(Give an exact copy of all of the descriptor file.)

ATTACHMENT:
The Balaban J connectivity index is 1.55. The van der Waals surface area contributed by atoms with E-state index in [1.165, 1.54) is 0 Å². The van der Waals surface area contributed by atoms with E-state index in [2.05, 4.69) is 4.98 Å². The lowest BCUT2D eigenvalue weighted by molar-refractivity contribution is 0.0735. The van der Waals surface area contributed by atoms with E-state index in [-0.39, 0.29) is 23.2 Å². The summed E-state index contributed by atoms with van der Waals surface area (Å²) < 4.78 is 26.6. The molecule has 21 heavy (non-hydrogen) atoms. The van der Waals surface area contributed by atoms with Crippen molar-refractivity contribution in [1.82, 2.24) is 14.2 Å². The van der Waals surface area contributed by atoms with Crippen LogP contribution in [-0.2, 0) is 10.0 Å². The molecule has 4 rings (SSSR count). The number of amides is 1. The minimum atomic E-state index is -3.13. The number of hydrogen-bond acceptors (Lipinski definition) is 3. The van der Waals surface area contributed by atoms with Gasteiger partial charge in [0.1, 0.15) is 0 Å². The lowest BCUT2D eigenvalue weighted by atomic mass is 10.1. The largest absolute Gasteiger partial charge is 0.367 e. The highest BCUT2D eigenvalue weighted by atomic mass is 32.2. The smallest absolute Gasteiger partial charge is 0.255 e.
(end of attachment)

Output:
The Balaban J connectivity index is 1.55. The van der Waals surface area contributed by atoms with E-state index in [1.165, 1.54) is 0 Å². The van der Waals surface area contributed by atoms with E-state index in [2.05, 4.69) is 4.98 Å². The lowest BCUT2D eigenvalue weighted by molar-refractivity contribution is 0.0735. The van der Waals surface area contributed by atoms with E-state index in [-0.39, 0.29) is 23.2 Å². The summed E-state index contributed by atoms with van der Waals surface area (Å²) < 4.78 is 26.6. The molecule has 21 heavy (non-hydrogen) atoms. The van der Waals surface area contributed by atoms with Crippen molar-refractivity contribution in [1.82, 2.24) is 14.2 Å². The van der Waals surface area contributed by atoms with Crippen LogP contribution in [-0.2, 0) is 10.0 Å². The molecule has 4 rings (SSSR count). The number of amides is 1. The minimum atomic E-state index is -3.13. The number of hydrogen-bond acceptors (Lipinski definition) is 3. The van der Waals surface area contributed by atoms with Gasteiger partial charge in [0.1, 0.15) is 0 Å². The lowest BCUT2D eigenvalue weighted by atomic mass is 10.1. The largest absolute Gasteiger partial charge is 0.367 e. The highest BCUT2D eigenvalue weighted by atomic mass is 32.2. The smallest absolute Gasteiger partial charge is 0.255 e.